Lower Colden Valley Mills

Mytholm Mill

The first record of the mill is in 1789 when James King of Mytholm was involved in a dispute over taking stone from Rawtenstall Wood for building a cotton mill. James King agreed to pay Sir George Savile 2s 6d for the stone that had been removed.

James King had been a worsted manufacturer and merchant who then began cotton spinning and took a number of Leeds merchants into partnership with him. The business at Mytholm expanded very rapidly and by 1805 the mill or factory at Mytholm consisted of a cotton mill with a new mill adjoining, dyehouse, warehouse, counting house and cottage as well as fifteen cottages at King Street.

James King and partners were giving out yarn which could now be produced in large quantities to handloom weavers to be made into cloth, which was then brought back to Mytholm for dyeing and finishing. 

In about 1809 the title of the firm changed to Turner, Bent and Co.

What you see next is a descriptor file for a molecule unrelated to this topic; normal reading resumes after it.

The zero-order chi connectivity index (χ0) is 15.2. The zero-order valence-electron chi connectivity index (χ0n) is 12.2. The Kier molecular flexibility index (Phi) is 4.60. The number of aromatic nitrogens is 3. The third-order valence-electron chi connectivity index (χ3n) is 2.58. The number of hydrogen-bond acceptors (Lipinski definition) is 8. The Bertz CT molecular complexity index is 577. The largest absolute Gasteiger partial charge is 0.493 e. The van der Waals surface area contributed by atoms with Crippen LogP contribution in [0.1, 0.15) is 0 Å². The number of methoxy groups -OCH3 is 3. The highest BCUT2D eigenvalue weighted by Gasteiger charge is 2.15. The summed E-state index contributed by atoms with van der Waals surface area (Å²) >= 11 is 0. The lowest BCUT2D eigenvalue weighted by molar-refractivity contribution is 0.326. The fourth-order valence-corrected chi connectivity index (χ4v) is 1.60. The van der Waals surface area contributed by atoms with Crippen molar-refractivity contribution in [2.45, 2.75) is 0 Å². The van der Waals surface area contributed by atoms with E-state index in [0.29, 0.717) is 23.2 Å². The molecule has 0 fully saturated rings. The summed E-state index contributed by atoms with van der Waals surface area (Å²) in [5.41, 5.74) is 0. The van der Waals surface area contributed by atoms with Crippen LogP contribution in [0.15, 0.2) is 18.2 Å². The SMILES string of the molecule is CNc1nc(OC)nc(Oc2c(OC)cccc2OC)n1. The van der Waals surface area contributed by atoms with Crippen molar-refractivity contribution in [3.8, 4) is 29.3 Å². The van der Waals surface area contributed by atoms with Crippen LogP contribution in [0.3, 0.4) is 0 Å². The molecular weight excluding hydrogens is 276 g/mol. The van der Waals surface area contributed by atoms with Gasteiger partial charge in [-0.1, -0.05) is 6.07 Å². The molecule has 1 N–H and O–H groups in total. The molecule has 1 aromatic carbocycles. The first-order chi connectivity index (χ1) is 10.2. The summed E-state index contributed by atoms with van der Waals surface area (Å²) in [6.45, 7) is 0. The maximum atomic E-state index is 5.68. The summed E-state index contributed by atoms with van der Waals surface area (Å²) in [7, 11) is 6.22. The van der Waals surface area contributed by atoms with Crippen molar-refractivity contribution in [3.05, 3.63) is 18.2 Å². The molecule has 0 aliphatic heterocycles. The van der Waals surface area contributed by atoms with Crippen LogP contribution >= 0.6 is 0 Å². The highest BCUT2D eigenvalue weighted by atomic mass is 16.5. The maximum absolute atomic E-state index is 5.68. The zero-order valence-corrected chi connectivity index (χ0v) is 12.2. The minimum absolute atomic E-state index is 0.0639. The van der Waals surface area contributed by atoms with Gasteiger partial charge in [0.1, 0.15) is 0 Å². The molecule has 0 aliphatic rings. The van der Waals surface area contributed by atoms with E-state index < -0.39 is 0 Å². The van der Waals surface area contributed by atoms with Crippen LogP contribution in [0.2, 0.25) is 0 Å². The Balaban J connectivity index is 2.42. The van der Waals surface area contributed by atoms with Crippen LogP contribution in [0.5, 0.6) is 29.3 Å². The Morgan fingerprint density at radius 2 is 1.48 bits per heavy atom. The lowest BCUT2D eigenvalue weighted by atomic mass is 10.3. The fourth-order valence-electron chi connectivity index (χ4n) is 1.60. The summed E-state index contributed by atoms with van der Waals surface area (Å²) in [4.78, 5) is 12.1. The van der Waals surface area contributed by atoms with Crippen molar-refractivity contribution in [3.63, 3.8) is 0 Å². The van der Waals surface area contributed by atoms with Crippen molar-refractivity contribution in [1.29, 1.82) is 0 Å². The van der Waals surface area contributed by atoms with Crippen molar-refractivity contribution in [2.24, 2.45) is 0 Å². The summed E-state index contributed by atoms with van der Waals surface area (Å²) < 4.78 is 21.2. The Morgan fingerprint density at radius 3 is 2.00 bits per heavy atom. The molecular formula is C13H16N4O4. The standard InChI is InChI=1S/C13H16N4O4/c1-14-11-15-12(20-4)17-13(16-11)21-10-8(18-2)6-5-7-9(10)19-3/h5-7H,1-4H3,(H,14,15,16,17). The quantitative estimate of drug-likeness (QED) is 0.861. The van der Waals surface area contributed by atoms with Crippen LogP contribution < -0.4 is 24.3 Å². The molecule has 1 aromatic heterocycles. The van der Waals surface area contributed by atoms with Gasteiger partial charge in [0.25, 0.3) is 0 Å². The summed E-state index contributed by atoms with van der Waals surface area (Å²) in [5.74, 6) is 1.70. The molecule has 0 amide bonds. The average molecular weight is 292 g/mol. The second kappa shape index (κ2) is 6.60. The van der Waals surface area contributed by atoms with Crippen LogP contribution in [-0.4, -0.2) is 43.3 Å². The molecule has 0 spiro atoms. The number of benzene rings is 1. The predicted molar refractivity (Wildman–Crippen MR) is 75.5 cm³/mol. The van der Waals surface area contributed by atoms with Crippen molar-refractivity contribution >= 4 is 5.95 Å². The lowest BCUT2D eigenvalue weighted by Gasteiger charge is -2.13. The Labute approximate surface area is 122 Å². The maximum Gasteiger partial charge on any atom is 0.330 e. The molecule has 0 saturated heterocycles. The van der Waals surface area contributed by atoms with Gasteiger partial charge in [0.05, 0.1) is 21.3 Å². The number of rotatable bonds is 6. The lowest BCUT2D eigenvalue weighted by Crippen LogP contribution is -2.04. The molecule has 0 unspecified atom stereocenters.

Bales of cloth from Turner Bent and Co. were amongst exports shipped from Hull to Hamburg. In May 1814 a letter was sent to Messrs Anton Hentz of Bolzano, advising the buyers that a bale of goods and samples had been dispatched, and that to speed their journey, the samples of cloth, were in a separate parcel, to be taken by stage coach across the Alps.

From the 1830s Mytholm Mill was used for silk spinning by George Binns and Co.

The mills were part of the Mytholm Estate and when this was sold in 1868 the sale catalogue describes the mills as follows:

“the mill has a first class waterwheel 52’ 6’’ in diameter and 9’6’’ wide; the reservoirs are in good condition and supplied with water from the Colden brook, after use by the mills, through a covered tunnel there are also other and never failing springs of water running into a reservoir ... and a share or interest in Nodale dam”.
From about 1870 the mill was run for cotton spinning and used both water and steam power. It became an engineering works at the turn of the century.

In the mid 1930s the water wheel was being repaired when dam water suddenly flooded down and damaged the wheel. Later, a turbine was put in instead.

Mytholm Mill Plan
Enlarged plan from the sale of Mytholm Estate, June 1868 showing Mytholm Mill, waterwheel, reservoirs and tunnel goit
Courtesy of Halifax Library West Yorkshire Archives